Developed by Firaxis Games; Published by 2K; Released March 12th; Available on PC, Mac, iPad; Reviewed on PC; Review copy provided by publisher.
Sid Meier’s Starships, developed in tandem with Civilization: Beyond Earth and meant to be a narrative successor to the Civ-in-space title, is surprisingly deep for something you can play on the iPad. The strategic layer of galactic conquest and the tactical layer for ship battles intertwine gracefully for a robust experience that doesn’t require the dozens of hours that a game of Civ takes.
The starting conditions in Starships will dictate to some extent how you play your game. Instead of just choosing a leader, you’ll be picking both a leader to start with and an affinity, which you’ll recognize from Beyond Earth. The eight leaders offer a wide array of benefits, from free starting technologies to an extra ship in your fleet at the beginning of the game. The affinities offer a free wonder, reduced repair costs for your ships, or doubled rewards from completing missions. The real fun in choosing how to start, though, comes from finding the synergies that help maximize the benefits. For example, picking Sochua and Supremacy gives you both a wonder and two free starting technologies, which can combine to offer insane bonuses if the RNG is kind to you, or if you’re not opposed to restarting until it is.
The strategic layer is, at its core, a Civ-lite experience. You’ll research tech, build cities to bolster general production, construct buildings for specific productivity boosts, as well as construct wonders and maintain your fleet. The tech in Starships is hyper-simplified compared to the tech web from BE, so don’t expect branching tech decisions. Instead, you’ll just be doing incremental upgrades to ship systems, like 25% damage bonus for Lasers. The lack of branching technology does admittedly make for less diversity in replaying the game, but figuring out where you want to focus your research and min/maxing to your heart’s content is a surprisingly fun substitute for making tough tech decisions.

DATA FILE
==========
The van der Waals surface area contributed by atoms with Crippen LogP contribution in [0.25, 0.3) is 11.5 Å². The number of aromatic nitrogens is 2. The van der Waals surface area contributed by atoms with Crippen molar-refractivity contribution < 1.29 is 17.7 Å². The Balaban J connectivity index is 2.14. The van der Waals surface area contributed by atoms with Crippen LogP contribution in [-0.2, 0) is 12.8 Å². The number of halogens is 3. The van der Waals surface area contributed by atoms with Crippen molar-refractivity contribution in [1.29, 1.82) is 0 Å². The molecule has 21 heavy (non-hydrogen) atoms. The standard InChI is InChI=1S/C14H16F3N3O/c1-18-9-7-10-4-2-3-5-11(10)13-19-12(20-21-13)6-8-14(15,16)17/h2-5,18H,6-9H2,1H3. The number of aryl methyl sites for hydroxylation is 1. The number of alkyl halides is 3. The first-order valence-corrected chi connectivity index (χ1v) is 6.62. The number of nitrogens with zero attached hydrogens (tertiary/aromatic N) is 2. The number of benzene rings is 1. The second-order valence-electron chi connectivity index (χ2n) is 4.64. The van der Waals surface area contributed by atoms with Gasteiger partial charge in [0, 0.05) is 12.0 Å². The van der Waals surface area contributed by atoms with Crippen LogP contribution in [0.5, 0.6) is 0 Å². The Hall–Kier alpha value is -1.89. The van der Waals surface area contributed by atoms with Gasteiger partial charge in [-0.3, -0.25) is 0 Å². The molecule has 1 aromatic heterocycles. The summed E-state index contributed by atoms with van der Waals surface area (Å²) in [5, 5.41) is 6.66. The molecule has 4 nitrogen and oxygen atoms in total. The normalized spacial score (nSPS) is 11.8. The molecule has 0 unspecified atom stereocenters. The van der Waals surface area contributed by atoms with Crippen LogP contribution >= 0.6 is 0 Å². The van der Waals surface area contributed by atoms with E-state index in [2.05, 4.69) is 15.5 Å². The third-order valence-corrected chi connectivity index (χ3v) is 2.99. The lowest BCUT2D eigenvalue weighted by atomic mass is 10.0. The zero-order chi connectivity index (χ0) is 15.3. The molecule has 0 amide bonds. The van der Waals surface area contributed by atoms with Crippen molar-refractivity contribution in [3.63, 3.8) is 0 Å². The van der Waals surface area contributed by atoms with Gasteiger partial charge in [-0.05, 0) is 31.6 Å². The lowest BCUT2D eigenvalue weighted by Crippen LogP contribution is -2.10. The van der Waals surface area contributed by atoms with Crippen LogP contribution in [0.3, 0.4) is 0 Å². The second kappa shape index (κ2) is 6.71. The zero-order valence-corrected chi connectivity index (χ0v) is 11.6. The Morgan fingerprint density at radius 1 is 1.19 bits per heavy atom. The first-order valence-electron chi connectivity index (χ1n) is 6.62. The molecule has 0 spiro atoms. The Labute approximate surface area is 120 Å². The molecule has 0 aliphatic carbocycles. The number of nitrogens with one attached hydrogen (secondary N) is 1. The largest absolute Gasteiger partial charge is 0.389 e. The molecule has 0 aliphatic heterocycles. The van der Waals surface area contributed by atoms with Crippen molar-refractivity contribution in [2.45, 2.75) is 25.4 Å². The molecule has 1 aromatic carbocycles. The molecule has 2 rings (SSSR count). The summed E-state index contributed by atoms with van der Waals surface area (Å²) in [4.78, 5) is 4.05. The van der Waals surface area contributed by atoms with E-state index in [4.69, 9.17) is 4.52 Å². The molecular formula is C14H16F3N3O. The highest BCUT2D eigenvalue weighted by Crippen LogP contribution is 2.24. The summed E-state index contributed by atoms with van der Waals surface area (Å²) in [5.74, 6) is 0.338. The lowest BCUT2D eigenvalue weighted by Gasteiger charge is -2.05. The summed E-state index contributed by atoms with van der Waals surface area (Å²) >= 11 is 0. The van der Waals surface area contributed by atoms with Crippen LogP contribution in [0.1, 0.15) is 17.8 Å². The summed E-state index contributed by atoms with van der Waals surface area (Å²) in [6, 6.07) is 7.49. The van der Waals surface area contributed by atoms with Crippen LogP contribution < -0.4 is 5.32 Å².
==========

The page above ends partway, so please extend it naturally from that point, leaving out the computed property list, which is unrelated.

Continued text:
At the start, you’ll be sending your fleet on what amount to peacekeeping missions around the galaxy to garner favor with the various planetary systems. The amount of support you’ll get for completing a mission depends on the difficulty of the encounter, which also dictates the value of the rewards. Hitting 50% support from a populace will net you 50% of that planet’s resource production, and 75% gets you 100% of resources generated by the planet. Once you hit 100% support, they will join your civilization, after which your influence can only be lost by direct combat with another civ. Much of the early game will consist of prioritizing nearby systems, and keeping control out of the hands of the other civilizations by claiming them first. In addition to the resources you’ll gain from welcoming planets into the fold, the most straightforward victory comes from gathering 51% of the galactic population into your civ. There are also Technology, Domination, and Wonder victory options available.
While the strategic layer is a heavily simplified Civ experience, the tactical layer is very much akin to XCOM in spaceships. Every tactical map comes complete with planets, which are the largest and most protective cover available, asteroid fields, which serve as lesser cover for when you’re trying to avoid taking the full force of enemy fire, as well as jump gates, which act like wormholes, instantly teleporting you to another random jump gate in the system. Utilizing the asteroids and planets for cover will immediately remind you of XCOM‘s combat, except rather than frequently missing the target entirely, the partial cover offered by most asteroids only negates a percentage of the damage. While it is occasionally frustrating to get hit when you think you’re safely nestled in an asteroid belt, it’s a welcome trade for missing 80% of your shots when the enemy is in partial cover, and lends an interesting, new dynamic to the combat.